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Open Access Research article

Short term serum pharmacokinetics of diammine silver fluoride after oral application

Elsa Vasquez1, Graciela Zegarra2, Edgar Chirinos1, Jorge L Castillo3, Donald R Taves4, Gene E Watson5, Russell Dills6, Lloyd L Mancl4 and Peter Milgrom4*

Author affiliations

1 Area of Pediatric Dentistry, Universidad Catolica Santa Maria de Arequipa, San Jose S/N, Arequipa, Peru

2 Private practice in Arequipa, Garcilazo de la Vega 102- Umacollo, Arequipa, Peru

3 Department of Dentistry for Children and Adolescents, Universidad Peruana Cayetano Heredia, Av. Honorio Delgado 430, Lima 31, Peru

4 Department of Oral Health Sciences, Northwest Center to Reduce Oral Health Disparities, University of Washington, Box 357475, Seattle, WA, 98195-7475, USA

5 Eastman Institute for Oral Health, University of Rochester, Rochester, NY, 14642, USA

6 Department of Environmental Health, University of Washington, Seattle, WA, 98195-7234, USA

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Citation and License

BMC Oral Health 2012, 12:60  doi:10.1186/1472-6831-12-60

The electronic version of this article is the complete one and can be found online at: http://www.biomedcentral.com/1472-6831/12/60


Received:21 June 2012
Accepted:28 December 2012
Published:31 December 2012

© 2012 Vasquez et al.; licensee BioMed Central Ltd.

This is an Open Access article distributed under the terms of the Creative Commons Attribution License (http://creativecommons.org/licenses/by/2.0), which permits unrestricted use, distribution, and reproduction in any medium, provided the original work is properly cited.

Abstract

Background

There is growing interest in the use of diammine silver fluoride (DSF) as a topical agent to treat dentin hypersensitivity and dental caries as gauged by increasing published research from many parts of the world. While DSF has been available in various formulations for many years, most of its pharmacokinetic aspects within the therapeutic concentration range have never been fully characterized.

Methods

This preliminary study determined the applied doses (3 teeth treated), maximum serum concentrations, and time to maximum serum concentration for fluoride and silver in 6 adults over 4 h. Fluoride was determined using the indirect diffusion method with a fluoride selective electrode, and silver was determined using inductively coupled plasma-mass spectrometry. The mean amount of DSF solution applied to the 3 teeth was 7.57 mg (6.04 μL).

Results

Over the 4 hour observation period, the mean maximum serum concentrations were 1.86 μmol/L for fluoride and 206 nmol/L for silver. These maximums were reached 3.0 h and 2.5 h for fluoride and silver, respectively.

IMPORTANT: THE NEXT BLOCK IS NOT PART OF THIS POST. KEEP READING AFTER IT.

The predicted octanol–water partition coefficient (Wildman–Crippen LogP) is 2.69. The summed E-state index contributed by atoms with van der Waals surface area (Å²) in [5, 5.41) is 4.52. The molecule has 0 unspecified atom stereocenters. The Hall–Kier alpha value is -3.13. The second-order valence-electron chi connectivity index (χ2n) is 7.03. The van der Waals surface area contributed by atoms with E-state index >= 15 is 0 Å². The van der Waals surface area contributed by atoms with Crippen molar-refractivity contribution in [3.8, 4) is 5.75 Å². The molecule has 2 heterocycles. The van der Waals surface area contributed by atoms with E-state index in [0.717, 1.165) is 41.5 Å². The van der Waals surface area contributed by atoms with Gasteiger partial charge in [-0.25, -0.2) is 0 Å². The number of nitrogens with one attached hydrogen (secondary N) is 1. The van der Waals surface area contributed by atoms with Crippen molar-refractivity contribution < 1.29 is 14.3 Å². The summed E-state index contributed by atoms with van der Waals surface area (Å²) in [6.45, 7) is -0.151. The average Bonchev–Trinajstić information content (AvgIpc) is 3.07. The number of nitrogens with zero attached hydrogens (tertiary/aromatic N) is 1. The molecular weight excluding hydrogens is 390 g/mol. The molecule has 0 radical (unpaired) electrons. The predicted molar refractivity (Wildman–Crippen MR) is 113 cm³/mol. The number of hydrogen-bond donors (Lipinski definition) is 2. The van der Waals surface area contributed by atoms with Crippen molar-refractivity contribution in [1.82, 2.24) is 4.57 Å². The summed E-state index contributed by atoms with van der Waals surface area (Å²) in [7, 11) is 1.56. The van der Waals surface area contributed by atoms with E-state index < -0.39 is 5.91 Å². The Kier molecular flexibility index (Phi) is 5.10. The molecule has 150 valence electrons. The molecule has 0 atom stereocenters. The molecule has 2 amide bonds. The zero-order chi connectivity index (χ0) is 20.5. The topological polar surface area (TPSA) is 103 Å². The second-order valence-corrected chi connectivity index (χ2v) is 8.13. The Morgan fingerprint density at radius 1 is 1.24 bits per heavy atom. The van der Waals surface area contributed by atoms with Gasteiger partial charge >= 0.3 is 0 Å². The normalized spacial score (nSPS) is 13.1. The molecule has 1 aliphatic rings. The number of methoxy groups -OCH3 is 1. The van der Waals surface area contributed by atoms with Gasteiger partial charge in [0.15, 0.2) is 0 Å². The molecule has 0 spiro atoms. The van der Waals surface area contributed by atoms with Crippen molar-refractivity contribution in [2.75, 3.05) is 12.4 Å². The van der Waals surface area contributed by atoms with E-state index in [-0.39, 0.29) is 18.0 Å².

Conclusions

Fluoride exposure was below the U.S. Environmental Protection Agency (EPA) oral reference dose. Silver exposure exceeded the EPA oral reference dose for cumulative daily exposure over a lifetime, but for occasional use was well below concentrations associated with toxicity. This preliminary study suggests that serum concentrations of fluoride and silver after topical application of DSF should pose little toxicity risk when used in adults.

Clinical trials registration

NCT01664871.

Keywords:
Acute pain; Tooth; Medical device; Topical agent; Pharmacology; Toxicology

Background

We previously demonstrated that diammine silver fluoride (DSF) applied topically to teeth of adults reduced the pain response to a cold air blast [1]. The pain reduction increased from 24 h to 7 days [1], and was much greater than with similar treatment with fluoride varnish [2]. Others have shown its effectiveness in root [3] and coronal dental caries [4]. It may also be a substitute for fissure sealants [5]. No adverse changes to teeth or intraoral tissues have been reported. Earlier, Gotjamanos and Ma [6] published an animal study suggesting that the high fluoride concentrations in one of these products could cause fluorosis.

Free silver ions are principally responsible for the antimicrobial action of diammine silver fluoride (DSF). It is widely known that silver ions denature enzymes of bacterial organisms by binding to reactive groups, resulting in their precipitation and inactivation [7,8]. Silver reacts with their thiol groups to form silver sulfides. Silver also reacts with the amino-, carboxyl-, phosphate-, and imidazole-groups and diminishes the activities of lactate dehydrogenase and glutathione peroxidase [9]. Bacteria are, in general, affected by this oligodynamic effect. Further, Knight and colleagues [10] have demonstrated that Streptococcus mutans is unable to form a biofilm on diammine silver fluoride-treated dentinal surfaces.